How many facial expressions can we make?
Charles Darwin was the first to propose that human emotions and the corresponding facial expressions are universal. His idea was dismissed by most scientists until the work of Silvan Tomkins, Paul Ekman, Wallace Friesen, and Carroll Izard established that facial expressions were largely consistent across cultures.
Ekman and Friesen created the Facial Action Coding System, which shows in detail every movement that our mimetic muscles can make.
For many years, it was believed that humans only make six basic facial expressions: happy, sad, disgust, anger, surprise, and fear (contempt is sometimes considered a seventh). Then in 2014, researchers at Ohio State University used a computer to analyze over 5,000 photos and found that instead of just six, there are actually 21 universal expressions: the six basic ones, plus 15 compound expressions like “sadly angry” and “happily disgusted.”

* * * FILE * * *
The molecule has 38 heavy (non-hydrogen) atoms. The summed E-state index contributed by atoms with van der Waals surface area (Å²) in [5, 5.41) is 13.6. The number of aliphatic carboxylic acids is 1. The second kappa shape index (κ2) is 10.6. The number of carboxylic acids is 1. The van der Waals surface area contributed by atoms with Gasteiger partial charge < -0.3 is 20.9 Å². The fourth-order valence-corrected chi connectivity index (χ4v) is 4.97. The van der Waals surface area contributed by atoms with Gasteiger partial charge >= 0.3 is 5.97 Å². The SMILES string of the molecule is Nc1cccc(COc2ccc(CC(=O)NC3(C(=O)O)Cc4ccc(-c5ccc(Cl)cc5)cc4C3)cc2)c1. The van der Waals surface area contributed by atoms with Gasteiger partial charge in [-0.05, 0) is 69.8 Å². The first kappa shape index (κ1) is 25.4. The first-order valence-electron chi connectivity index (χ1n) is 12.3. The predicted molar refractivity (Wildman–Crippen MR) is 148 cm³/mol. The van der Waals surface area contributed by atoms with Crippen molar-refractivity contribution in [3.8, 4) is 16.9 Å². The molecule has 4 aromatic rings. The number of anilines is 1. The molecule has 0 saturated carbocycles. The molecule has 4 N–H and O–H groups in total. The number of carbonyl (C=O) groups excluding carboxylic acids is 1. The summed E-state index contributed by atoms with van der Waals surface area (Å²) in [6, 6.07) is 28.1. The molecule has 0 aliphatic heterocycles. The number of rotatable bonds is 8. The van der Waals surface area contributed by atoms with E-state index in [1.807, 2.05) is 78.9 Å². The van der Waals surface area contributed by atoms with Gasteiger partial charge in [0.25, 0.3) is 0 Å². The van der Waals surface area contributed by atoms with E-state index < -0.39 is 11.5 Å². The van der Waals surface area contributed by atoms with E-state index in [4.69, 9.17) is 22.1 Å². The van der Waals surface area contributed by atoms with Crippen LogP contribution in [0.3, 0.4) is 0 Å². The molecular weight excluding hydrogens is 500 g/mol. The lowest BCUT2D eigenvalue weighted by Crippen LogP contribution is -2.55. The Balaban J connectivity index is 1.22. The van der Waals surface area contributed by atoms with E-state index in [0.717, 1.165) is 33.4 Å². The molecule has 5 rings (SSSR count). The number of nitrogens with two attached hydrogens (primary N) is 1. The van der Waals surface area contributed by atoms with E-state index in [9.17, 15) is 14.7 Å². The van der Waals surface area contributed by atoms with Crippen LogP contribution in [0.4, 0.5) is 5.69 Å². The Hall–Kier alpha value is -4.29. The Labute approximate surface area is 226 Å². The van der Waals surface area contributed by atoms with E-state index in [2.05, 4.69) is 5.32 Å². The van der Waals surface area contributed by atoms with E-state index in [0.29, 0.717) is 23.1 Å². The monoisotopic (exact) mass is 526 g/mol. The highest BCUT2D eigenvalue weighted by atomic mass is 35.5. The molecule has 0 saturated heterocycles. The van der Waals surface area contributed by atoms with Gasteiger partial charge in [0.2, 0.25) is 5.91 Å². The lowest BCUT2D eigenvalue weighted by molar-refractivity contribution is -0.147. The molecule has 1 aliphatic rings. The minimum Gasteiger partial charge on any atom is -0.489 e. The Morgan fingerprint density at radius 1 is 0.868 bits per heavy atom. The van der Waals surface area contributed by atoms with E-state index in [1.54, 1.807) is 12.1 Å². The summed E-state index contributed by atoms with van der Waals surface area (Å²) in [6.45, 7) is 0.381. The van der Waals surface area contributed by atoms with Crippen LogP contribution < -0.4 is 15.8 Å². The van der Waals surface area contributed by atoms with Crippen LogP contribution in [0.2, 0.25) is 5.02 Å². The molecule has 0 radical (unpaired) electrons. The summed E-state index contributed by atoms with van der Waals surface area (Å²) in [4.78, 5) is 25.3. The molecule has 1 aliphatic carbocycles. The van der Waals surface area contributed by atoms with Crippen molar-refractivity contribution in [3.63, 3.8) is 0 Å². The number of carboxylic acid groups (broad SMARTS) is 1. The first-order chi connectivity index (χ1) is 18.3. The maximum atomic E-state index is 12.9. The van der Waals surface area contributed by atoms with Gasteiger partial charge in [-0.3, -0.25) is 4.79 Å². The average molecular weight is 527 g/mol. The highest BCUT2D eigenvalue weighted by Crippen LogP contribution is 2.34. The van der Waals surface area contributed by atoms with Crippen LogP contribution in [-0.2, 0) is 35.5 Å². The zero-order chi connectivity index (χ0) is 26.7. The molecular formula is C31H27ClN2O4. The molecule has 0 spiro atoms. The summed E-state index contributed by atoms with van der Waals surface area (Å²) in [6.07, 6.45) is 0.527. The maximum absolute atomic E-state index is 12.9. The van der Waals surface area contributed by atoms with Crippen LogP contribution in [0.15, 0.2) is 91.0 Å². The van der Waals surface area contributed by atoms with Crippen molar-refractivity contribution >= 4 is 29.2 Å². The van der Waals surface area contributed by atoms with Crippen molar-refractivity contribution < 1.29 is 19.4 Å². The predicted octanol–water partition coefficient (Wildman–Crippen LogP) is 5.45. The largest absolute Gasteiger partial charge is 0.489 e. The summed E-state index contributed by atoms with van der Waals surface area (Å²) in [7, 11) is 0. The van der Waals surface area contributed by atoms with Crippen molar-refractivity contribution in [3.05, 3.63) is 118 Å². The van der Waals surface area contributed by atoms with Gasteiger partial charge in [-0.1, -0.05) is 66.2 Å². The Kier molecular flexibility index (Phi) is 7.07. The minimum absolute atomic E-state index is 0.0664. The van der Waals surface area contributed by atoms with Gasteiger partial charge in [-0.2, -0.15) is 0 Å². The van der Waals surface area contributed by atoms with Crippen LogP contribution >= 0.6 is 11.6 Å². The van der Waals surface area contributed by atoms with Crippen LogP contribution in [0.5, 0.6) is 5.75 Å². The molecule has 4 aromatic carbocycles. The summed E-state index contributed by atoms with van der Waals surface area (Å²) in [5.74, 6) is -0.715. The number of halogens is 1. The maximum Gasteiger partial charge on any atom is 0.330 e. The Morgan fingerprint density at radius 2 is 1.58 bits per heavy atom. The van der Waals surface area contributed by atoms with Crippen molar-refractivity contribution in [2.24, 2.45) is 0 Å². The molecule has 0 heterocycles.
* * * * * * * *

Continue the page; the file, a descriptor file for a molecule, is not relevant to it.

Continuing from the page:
In 2019, Ohio State University researchers discovered even more universal expressions. They analyzed 7.2 million images and found 35 expressions that express emotion in the same way across cultures. They were happy to find that while we use just one expression to convey disgust, three to convey fear, and five each for sadness and anger, humans have 17 expressions to convey a range of happy emotions.
Scientists are motivated to learn more about facial expressions because they want to track how genes, chemicals, and neural pathways control emotion. They hope to apply these findings to treatment of conditions like PTSD, which involves emotional triggers, and autism, which involves a lack of recognition of other people’s emotions.